- May 2 – Joe Corbett, 69, pitcher who played for the Washington Senators, Baltimore Orioles and St. Louis Cardinals National League clubs during four seasons between 1895 and 1904.
- May 3 – Bill Stemmyer, 79, fireball pitcher for the Boston Beaneaters and Cleveland Blues from 1885 to 1898, who in 1886 led the National League in SO/9IP (6.17), but threw 63 wild pitches which is still the highest single-season total in MLB history.
- May 6 – Eddie Zimmerman, 62, third baseman who played for with the St. Louis Cardinals in 1906 and for the 1911 Brooklyn Dodgers in 1911.
- May 18 – Pete Cregan, 70, backup outfielder for the 1899 New York Giants and the 1903 Cincinnati Reds.
- May 22 – Jake Atz, 65, middle infielder who played with the Washington Senators in the 1902 season and for the Chicago White Sox from 1907 to 1909.
- May 25 – Charlie Frye, 30, pitcher for the 1940 Philadelphia Phillies.
- May 27 – Walter Carlisle, 63, English left fielder for the 1908 Boston Red Sox, who entered the records books as the only outfielder ever to make an unassisted triple play in organized baseball, while playing for the 1911 Vernon Tigers of the Pacific Coast League.
- June 5 – Fred Lewis, 86, outfielder who played from 1881 through 1886 for the Boston Red Caps, Philadelphia Quakers, St. Louis Browns, St. Louis Maroons, and Cincinnati Red Stockings National League clubs.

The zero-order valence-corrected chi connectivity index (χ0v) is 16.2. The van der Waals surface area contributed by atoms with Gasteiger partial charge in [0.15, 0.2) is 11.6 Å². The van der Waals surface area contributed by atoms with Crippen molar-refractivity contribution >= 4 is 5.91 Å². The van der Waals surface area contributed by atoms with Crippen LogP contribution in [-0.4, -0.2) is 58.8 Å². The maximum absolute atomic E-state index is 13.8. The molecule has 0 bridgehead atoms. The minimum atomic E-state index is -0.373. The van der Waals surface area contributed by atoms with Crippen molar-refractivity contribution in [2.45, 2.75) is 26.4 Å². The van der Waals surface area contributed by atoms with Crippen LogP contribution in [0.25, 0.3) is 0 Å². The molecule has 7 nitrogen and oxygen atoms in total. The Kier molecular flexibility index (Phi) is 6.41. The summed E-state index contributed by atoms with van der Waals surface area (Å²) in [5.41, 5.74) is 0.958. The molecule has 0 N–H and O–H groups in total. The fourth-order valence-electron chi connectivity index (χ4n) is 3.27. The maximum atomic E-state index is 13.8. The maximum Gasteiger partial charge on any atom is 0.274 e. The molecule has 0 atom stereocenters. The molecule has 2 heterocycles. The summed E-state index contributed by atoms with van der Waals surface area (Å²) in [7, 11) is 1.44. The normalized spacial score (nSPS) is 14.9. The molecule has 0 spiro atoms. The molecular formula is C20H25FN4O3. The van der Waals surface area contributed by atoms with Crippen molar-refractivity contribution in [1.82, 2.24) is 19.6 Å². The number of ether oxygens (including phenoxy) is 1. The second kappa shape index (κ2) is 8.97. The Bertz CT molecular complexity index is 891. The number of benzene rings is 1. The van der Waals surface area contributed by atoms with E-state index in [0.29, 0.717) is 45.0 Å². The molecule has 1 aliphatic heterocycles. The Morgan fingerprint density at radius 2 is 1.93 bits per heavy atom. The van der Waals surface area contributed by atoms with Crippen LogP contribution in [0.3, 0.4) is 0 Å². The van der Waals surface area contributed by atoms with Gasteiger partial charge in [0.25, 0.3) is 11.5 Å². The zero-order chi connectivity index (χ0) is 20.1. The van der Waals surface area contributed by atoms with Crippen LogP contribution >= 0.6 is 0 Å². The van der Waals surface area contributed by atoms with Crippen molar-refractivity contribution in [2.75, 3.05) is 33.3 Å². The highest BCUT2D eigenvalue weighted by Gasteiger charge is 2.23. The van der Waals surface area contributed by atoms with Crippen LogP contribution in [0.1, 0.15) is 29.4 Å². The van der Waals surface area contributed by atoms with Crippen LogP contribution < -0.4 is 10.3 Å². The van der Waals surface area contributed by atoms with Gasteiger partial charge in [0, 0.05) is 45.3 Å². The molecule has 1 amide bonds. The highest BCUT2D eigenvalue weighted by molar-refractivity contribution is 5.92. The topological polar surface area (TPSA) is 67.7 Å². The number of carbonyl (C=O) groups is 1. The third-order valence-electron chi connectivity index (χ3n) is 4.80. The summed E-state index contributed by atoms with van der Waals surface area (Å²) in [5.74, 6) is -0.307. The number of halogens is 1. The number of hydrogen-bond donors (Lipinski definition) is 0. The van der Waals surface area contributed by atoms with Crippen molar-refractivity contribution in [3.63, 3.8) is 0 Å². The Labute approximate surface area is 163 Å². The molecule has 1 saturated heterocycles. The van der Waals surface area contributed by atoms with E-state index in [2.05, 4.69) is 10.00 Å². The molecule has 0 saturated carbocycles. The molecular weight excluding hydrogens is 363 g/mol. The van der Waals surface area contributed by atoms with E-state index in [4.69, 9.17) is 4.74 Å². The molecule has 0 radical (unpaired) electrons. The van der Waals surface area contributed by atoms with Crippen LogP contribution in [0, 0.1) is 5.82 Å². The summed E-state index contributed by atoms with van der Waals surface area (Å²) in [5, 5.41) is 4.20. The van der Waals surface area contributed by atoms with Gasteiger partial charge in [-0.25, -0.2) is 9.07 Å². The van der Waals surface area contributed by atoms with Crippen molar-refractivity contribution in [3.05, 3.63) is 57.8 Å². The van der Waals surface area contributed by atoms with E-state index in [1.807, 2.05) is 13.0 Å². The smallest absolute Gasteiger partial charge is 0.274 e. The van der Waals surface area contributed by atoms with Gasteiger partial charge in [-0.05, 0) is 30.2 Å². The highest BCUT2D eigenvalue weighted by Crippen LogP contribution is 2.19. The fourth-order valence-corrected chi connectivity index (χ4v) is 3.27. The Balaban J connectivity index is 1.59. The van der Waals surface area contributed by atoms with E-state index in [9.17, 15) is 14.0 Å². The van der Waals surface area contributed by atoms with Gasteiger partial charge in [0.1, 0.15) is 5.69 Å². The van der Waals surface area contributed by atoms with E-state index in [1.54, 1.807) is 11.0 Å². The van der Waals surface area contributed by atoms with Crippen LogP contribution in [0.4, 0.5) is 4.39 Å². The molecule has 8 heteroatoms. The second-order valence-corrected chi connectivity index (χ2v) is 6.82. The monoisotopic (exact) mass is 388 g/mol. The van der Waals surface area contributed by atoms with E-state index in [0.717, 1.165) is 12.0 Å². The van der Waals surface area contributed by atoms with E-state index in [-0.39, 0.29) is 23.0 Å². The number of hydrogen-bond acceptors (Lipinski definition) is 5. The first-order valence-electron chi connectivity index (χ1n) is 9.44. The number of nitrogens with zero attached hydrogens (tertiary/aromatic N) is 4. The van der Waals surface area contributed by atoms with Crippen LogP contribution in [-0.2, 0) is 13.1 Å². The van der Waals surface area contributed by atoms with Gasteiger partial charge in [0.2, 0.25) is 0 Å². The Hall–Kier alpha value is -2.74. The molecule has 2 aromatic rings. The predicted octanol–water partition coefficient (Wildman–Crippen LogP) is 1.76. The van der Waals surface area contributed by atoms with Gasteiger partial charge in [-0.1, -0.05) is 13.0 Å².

- June 8 – Bill Kemmer, 71, third baseman for the 1895 Louisville Colonels of the National League.
- June 17 – Joe Visner, 85, catcher and outfielder who played with the Baltimore Orioles, Brooklyn Bridegrooms, Pittsburgh Burghers, Washington Statesmen and St. Louis Browns in a span of four seasons from 1885–1891, being also a member of the Brooklyn club that won the 1889 American Association pennant title.
- June 18 – Sid Mercer, 64, Hall of Fame sportswriter who covered mostly boxing and baseball in St. Louis, Missouri and in New York City, and also served as an official with the St. Louis Browns from 1903 through 1905.
- June 19 – Bob Gandy, 51, outfielder for the 1916 Philadelphia Phillies.
- June 25 – Jack Mercer, 56, pitcher who played for the Pittsburgh Pirates in 1910.
- June 29 – Clarence Winters, 45, pitcher for the 1924 Boston Red Sox.